It was in this final that Avispa Music noticed them and began negotiations for the release of their debut professionally recorded album, Tú en tu casa, nosotros en la hoguera.[8] The album was recorded that summer, containing the same songs as Rock Transgresivo (in addition to "Amor Castúo"). The group often expressed dissatisfaction with the outcome and, in fact, in 1994 it was remixed and partially re-recorded to be reissued under another name.[8]

At the end of this deal-making 1989, Robe restructured the band again: he switched to the role of supporting guitarist, to focus on the delivery of the vocals. In this way, Salo became lead guitarist and Carlos "Dirty" took up the vacancy for a bassist. In 1991, a deal was struck with Wasp to record the second album, but due to the poor expectations that the label offered, they decided to break this contract and sign with Pasión-Área Creativa,[8] like Avispa Music, a independent company, but this time with better conditions. They record a second album with them in Madrid Somos unos animales, published in July 1991.

With the collaboration of vocalist and guitarist Madrid Rosendo Mercado (ex-Leño) on the songs " La canción de los oficios " (voice) and " Perro Callejero " (guitar), they themselves define it as the beginning of the true sound of Extremoduro that the band calls "transgressive Rock."

In this first period, drugs – especially heroin – were the inseparable 'other member' of the group. As such, the group's live performances (usually considered their greatest asset) were unpredictable to say the least.[8] Though they now had presence in the Spanish rock scene, it was said that Extremoduro's live gigs were either "unforgettable or a disaster." The group began to sell a lot and Pasión-Área Creativa proved too small for their ambitions, which together with other disputes (royalties not being paid for this LP), lead to them signing with DRO in 1991,[8] giving them better distribution and promotion, and the means to the success that later years brought.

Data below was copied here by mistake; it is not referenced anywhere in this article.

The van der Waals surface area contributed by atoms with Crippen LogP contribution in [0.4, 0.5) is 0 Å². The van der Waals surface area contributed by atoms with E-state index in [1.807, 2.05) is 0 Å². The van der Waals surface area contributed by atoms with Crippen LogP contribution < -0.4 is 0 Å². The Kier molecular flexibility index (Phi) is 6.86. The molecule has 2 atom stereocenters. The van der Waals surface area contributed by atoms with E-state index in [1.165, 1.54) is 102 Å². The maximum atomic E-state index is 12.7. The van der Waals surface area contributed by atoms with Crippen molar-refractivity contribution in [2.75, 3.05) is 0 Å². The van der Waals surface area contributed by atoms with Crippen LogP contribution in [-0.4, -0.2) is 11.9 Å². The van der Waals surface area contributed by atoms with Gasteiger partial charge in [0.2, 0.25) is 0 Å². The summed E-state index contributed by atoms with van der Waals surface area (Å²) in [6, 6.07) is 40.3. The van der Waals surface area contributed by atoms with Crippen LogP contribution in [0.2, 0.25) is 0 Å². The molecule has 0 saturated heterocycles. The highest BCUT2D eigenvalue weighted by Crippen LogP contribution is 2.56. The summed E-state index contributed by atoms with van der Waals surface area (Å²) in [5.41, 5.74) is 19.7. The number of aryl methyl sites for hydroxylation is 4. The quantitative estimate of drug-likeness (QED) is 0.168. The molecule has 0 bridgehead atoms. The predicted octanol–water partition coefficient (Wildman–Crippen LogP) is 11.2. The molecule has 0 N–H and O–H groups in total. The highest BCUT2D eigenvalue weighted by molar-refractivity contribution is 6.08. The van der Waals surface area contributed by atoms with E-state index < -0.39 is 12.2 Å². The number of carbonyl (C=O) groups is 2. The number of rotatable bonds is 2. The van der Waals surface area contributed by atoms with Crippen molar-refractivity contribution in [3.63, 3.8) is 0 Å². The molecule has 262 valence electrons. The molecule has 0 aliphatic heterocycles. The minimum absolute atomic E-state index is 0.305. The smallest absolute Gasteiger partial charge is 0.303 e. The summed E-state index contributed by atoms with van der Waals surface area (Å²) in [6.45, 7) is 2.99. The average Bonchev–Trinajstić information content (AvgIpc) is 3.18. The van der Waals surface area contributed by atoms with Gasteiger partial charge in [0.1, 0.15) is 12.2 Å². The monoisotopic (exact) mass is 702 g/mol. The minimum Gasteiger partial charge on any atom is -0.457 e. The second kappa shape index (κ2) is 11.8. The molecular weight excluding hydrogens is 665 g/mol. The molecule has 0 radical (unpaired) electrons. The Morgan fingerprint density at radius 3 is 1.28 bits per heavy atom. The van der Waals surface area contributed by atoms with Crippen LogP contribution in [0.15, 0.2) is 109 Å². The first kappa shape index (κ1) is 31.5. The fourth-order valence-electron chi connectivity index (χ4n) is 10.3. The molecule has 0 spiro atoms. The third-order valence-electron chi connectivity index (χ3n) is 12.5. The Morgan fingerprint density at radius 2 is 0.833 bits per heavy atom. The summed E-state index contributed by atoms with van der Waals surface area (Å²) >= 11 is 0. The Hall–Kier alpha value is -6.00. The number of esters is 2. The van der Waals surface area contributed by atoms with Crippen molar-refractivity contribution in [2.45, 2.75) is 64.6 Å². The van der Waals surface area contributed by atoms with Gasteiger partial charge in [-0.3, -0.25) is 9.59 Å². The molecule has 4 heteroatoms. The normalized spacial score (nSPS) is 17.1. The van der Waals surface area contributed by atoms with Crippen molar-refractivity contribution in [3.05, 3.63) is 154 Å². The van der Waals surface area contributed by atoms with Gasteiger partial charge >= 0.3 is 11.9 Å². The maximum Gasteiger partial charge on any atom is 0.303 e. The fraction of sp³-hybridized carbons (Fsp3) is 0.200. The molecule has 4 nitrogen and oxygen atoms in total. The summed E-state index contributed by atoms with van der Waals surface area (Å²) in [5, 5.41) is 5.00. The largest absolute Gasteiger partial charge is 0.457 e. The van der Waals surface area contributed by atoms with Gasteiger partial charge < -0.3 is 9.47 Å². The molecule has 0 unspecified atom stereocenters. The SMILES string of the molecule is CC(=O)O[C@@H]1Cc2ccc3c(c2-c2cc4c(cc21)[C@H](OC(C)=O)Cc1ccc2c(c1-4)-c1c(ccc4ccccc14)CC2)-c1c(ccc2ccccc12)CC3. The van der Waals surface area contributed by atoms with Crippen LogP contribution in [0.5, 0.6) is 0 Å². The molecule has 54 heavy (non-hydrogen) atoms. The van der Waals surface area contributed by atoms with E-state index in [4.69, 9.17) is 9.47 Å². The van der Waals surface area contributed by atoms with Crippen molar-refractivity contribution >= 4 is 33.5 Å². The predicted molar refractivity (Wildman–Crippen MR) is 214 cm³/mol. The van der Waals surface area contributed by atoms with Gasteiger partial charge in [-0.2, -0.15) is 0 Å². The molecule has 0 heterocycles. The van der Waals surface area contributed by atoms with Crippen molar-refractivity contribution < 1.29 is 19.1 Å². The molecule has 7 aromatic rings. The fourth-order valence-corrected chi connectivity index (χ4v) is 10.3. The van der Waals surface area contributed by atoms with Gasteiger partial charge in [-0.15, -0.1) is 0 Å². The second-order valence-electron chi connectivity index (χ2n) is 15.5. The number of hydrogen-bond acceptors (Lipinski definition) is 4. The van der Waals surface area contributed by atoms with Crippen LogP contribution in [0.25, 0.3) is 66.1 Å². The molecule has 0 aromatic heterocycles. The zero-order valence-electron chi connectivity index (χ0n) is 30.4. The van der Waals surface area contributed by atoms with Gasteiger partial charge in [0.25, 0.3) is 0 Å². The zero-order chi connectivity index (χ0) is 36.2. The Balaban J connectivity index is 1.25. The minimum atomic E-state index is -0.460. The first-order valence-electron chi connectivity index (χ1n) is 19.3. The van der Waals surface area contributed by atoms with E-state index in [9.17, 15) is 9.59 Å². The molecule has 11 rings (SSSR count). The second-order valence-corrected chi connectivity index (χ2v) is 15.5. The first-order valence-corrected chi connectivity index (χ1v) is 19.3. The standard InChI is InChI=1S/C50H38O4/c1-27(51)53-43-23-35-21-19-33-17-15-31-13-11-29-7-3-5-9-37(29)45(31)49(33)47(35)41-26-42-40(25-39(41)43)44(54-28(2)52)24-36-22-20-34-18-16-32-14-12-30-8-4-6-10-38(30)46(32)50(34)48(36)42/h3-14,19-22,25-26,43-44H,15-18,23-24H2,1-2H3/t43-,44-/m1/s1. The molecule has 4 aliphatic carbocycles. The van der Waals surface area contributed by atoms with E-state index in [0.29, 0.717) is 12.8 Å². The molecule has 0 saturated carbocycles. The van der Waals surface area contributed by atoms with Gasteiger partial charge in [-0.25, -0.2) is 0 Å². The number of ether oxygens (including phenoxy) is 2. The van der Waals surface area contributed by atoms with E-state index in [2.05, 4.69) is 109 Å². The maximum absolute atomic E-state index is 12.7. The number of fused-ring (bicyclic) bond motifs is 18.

Signing up with DRO Atlantic

Aviator Dro techno pop outfit. When Extremoduro got signed up with them in 1992, it was one of the largest independent labels in Spain. However, it was in the process of being sold off to Warner Music International, one of the most important multinational actors in the music business. Although the label has changed its name (DRO-Atlantic, DRO East-West, Warner Music España...), Extremoduro has published all of its albums through them since signing up. Indeed, they have re-edited their two previous albums with DRO.

30 second sample from Extremoduro "Deltoya (2004 Version)", from the album Deltoya (2011 re-issue). It is an example of the transgressive rock as the band defined it.

Problems playing this file? See .

In 1992, the third studio album came to be; the first within their contract with DRO, Deltoya. This had its origin in a spin-off project from the band, of Robe's: Extremozoide, although cirumstances would cause this to be published as another album of Extremoduro's. The album has a more erotic—and less social—theme than the previous discs, and most of the lyrics are adaptations of the poems by Kiko "Luna Creciente", Tomás Rodríguez (the band's manager) and Manolo Chinato. The album includes the voices and participation of other artists, such as Argentenian singer and guitarist Ariel Rot in "Volando solo". It would not be the last time that Robe hatched upon a project that was independent of the group, nor the last time that this independence would prove to be short lived.

1993 is a crucial year in the history of Extremoduro. For starters, they cross paths with